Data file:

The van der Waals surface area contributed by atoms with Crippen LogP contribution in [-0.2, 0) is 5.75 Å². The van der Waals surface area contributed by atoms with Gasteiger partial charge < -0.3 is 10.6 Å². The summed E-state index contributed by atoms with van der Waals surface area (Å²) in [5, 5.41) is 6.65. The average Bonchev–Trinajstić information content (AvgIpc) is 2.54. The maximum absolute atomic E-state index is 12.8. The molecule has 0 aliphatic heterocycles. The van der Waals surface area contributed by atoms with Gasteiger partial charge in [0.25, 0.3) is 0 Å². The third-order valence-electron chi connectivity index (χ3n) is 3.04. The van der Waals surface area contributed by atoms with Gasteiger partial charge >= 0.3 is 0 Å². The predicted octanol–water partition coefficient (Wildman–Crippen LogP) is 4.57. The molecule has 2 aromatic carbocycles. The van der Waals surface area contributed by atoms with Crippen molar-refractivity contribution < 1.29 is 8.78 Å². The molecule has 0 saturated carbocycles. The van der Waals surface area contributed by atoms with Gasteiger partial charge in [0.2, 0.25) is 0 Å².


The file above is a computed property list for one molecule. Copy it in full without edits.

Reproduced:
The van der Waals surface area contributed by atoms with Crippen LogP contribution in [-0.2, 0) is 5.75 Å². The van der Waals surface area contributed by atoms with Gasteiger partial charge < -0.3 is 10.6 Å². The summed E-state index contributed by atoms with van der Waals surface area (Å²) in [5, 5.41) is 6.65. The average Bonchev–Trinajstić information content (AvgIpc) is 2.54. The maximum absolute atomic E-state index is 12.8. The molecule has 0 aliphatic heterocycles. The van der Waals surface area contributed by atoms with Gasteiger partial charge in [0.25, 0.3) is 0 Å². The third-order valence-electron chi connectivity index (χ3n) is 3.04. The van der Waals surface area contributed by atoms with Gasteiger partial charge >= 0.3 is 0 Å². The predicted octanol–water partition coefficient (Wildman–Crippen LogP) is 4.57. The molecule has 2 aromatic carbocycles. The van der Waals surface area contributed by atoms with Crippen molar-refractivity contribution < 1.29 is 8.78 Å². The molecule has 0 saturated carbocycles. The van der Waals surface area contributed by atoms with Gasteiger partial charge in [0.2, 0.25) is 0 Å².